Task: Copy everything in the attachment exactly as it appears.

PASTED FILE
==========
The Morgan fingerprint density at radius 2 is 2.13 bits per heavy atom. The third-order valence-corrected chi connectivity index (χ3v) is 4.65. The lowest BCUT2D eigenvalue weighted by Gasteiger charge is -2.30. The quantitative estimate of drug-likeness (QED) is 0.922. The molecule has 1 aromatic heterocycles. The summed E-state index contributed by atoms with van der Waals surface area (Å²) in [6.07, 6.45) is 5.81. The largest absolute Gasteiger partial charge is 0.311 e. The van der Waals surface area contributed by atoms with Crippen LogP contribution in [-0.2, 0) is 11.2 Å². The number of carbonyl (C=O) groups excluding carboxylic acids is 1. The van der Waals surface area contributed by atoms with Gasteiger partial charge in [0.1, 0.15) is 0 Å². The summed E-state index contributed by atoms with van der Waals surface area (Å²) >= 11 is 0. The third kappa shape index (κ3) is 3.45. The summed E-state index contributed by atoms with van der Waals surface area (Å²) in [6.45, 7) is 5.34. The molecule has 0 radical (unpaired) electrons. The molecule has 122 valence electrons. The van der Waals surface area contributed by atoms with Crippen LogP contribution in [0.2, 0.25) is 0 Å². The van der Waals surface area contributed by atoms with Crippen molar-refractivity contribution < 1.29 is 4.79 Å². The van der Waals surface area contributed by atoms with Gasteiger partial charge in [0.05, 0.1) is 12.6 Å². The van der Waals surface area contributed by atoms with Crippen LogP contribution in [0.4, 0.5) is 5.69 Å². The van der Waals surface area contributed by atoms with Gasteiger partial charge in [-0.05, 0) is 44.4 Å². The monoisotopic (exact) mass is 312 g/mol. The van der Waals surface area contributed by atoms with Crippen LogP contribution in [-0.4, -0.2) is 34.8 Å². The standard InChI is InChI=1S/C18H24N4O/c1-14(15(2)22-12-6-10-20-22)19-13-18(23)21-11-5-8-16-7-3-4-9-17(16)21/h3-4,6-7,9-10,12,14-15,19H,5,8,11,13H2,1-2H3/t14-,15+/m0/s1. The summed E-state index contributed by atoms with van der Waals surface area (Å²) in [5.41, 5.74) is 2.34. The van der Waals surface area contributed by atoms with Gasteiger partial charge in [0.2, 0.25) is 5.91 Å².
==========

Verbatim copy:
The Morgan fingerprint density at radius 2 is 2.13 bits per heavy atom. The third-order valence-corrected chi connectivity index (χ3v) is 4.65. The lowest BCUT2D eigenvalue weighted by Gasteiger charge is -2.30. The quantitative estimate of drug-likeness (QED) is 0.922. The molecule has 1 aromatic heterocycles. The summed E-state index contributed by atoms with van der Waals surface area (Å²) in [6.07, 6.45) is 5.81. The largest absolute Gasteiger partial charge is 0.311 e. The van der Waals surface area contributed by atoms with Crippen LogP contribution in [-0.2, 0) is 11.2 Å². The number of carbonyl (C=O) groups excluding carboxylic acids is 1. The van der Waals surface area contributed by atoms with Gasteiger partial charge in [0.1, 0.15) is 0 Å². The summed E-state index contributed by atoms with van der Waals surface area (Å²) >= 11 is 0. The third kappa shape index (κ3) is 3.45. The summed E-state index contributed by atoms with van der Waals surface area (Å²) in [6.45, 7) is 5.34. The molecule has 0 radical (unpaired) electrons. The molecule has 122 valence electrons. The van der Waals surface area contributed by atoms with Crippen LogP contribution in [0.2, 0.25) is 0 Å². The van der Waals surface area contributed by atoms with Crippen molar-refractivity contribution < 1.29 is 4.79 Å². The van der Waals surface area contributed by atoms with Gasteiger partial charge in [0.05, 0.1) is 12.6 Å². The van der Waals surface area contributed by atoms with Crippen LogP contribution in [0.4, 0.5) is 5.69 Å². The van der Waals surface area contributed by atoms with Gasteiger partial charge in [-0.05, 0) is 44.4 Å². The monoisotopic (exact) mass is 312 g/mol. The van der Waals surface area contributed by atoms with Crippen LogP contribution in [-0.4, -0.2) is 34.8 Å². The standard InChI is InChI=1S/C18H24N4O/c1-14(15(2)22-12-6-10-20-22)19-13-18(23)21-11-5-8-16-7-3-4-9-17(16)21/h3-4,6-7,9-10,12,14-15,19H,5,8,11,13H2,1-2H3/t14-,15+/m0/s1. The summed E-state index contributed by atoms with van der Waals surface area (Å²) in [5.41, 5.74) is 2.34. The van der Waals surface area contributed by atoms with Gasteiger partial charge in [0.2, 0.25) is 5.91 Å².